May 17, 2020

New tiny needle flu vaccine approved

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FDA
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The Fluzone Intradermal vaccine
The Food and Drug Agency (FDA) has approved the use of Safonis ‘Fluzone Intradermal vaccine in America and it will be made available for the 2011...

The Food and Drug Agency (FDA) has approved the use of Safoni’s ‘Fluzone Intradermal’ vaccine in America and it will be made available for the 2011-2012 flu season.

The vaccine can be used on adults between the ages of 18 and 64 years and differs from traditional flu vaccines because it uses a syringe with a very short needle.

The new Fluzone product has a needle that is 90 percent shorter than normal needles at just one tenth of an inch long.

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Normally, flu vaccines are administered through a needle with a length of approximately one to one-and-a-half inches but Sanofi says the sight of such a long needle is distressing for patients.

Rather than injecting the vaccine into the muscle like previous flu shots, the Fluzone injects it into skin cells.

Sanofi says that the dermis – the layer just under the surface – has a high concentration of dendritic cells, which are one of the key players in generating an immune response.

Although the company has said that patients prefer the new shorter needle that the Fluzone Intradermal has to offer, it is not yet known whether it is any less painful than longer needles.

However, company research did find that reactions around the injection site (redness, swelling and itching), were more common with the new vaccine.

The product is already available in Canada, Europe and Australia being marketed by Sanofi Pasteur, the vaccine division of French drug giant Sanfoi.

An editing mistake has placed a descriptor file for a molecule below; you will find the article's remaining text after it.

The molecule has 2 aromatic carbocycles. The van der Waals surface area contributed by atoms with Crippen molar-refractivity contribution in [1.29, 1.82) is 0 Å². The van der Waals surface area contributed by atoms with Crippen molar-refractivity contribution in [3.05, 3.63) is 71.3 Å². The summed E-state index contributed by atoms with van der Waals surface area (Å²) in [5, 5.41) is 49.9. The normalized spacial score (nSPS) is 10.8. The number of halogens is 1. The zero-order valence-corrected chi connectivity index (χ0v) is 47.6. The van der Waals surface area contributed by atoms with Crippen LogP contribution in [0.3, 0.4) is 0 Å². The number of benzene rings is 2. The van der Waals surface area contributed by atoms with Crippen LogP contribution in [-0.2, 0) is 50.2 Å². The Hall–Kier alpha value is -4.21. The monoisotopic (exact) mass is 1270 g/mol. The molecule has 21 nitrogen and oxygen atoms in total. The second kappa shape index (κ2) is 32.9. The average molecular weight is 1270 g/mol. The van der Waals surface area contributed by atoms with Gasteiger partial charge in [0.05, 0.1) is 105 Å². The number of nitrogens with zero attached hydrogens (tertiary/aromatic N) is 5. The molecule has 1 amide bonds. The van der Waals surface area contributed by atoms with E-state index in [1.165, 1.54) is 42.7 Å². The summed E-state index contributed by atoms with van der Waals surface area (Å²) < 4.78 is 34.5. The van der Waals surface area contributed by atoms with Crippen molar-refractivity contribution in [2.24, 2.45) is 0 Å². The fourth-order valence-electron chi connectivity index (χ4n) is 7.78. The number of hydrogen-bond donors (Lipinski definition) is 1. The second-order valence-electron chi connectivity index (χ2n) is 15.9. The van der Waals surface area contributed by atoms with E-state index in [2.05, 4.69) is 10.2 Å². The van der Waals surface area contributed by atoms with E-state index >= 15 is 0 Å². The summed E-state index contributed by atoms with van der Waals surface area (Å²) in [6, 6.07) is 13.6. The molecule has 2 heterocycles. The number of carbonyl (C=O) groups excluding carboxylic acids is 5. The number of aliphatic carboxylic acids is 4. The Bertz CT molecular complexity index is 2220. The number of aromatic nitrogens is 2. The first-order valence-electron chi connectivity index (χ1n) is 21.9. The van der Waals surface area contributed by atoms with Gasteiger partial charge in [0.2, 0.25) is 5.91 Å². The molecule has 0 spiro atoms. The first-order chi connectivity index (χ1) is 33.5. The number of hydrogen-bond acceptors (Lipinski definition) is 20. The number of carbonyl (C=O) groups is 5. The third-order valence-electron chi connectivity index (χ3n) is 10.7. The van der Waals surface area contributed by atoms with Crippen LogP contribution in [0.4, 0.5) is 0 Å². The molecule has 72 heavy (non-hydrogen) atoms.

It is hoped that now the Fluzone Intradermal has been made available in America it will increase the rates of influenza immunisation in adults in the US.

Flu shots are recommended for most American’s although many adults don’t have them.

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Jun 18, 2021

Skin Analytics wins NHSX award for AI skin cancer tool 

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NHS
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Cancer
2 min
Skin Analytics uses AI to detect skin cancer and will be deployed across the NHS to ease patient backlogs

An artificial intelligence-driven tool that identifies skin cancers has received an award from NHSX, the NHS England and Department of Health and Social Care's initiative to bring technology into the UK's national health system. 

NHSX has granted the Artificial Intelligence in Health and Care Award to DERM, an AI solution that can identify 11 types of skin lesion. 

Developed by Skin Analytics, DERM analyses images of skin lesions using algorithms. Within primary care, Skin Analytics will be used as an additional tool to help doctors with their decision making. 

In secondary care, it enables AI telehealth hubs to support dermatologists with triage, directing patients to the right next step. This will help speed up diagnosis, and patients with benign skin lesions can be identified earlier, redirecting them away from dermatology departments that are at full capacity due to the COVID-19 backlog. 

Cancer Research has called the impact of the pandemic on cancer services "devastating", with a 42% drop in the number of people starting cancer treatment after screening. 

DERM is already in use at University Hospitals Birmingham and Mid and South Essex Health & Care Partnership, where it has led to a significant reduction in unnecessary referrals to hospital.

Now NHSX have granted it the Phase 4 AI in Health and Care Award, making DERM available to clinicians across the country. Overall this award makes £140 million available over four years to accelerate the use of artificial intelligence technologies which meet the aims of the NHS Long Term Plan.

Dr Lucy Thomas, Consultant Dermatologist at Chelsea & Westminster Hospital, said: “Skin Analytics’ receipt of this award is great news for the NHS and dermatology departments. It will allow us to gather real-world data to demonstrate the benefits of AI on patient pathways and workforce challenges. 

"Like many services, dermatology has severe backlogs due to the COVID-19 pandemic. This award couldn't have come at a better time to aid recovery and give us more time with the patients most in need of our help.”

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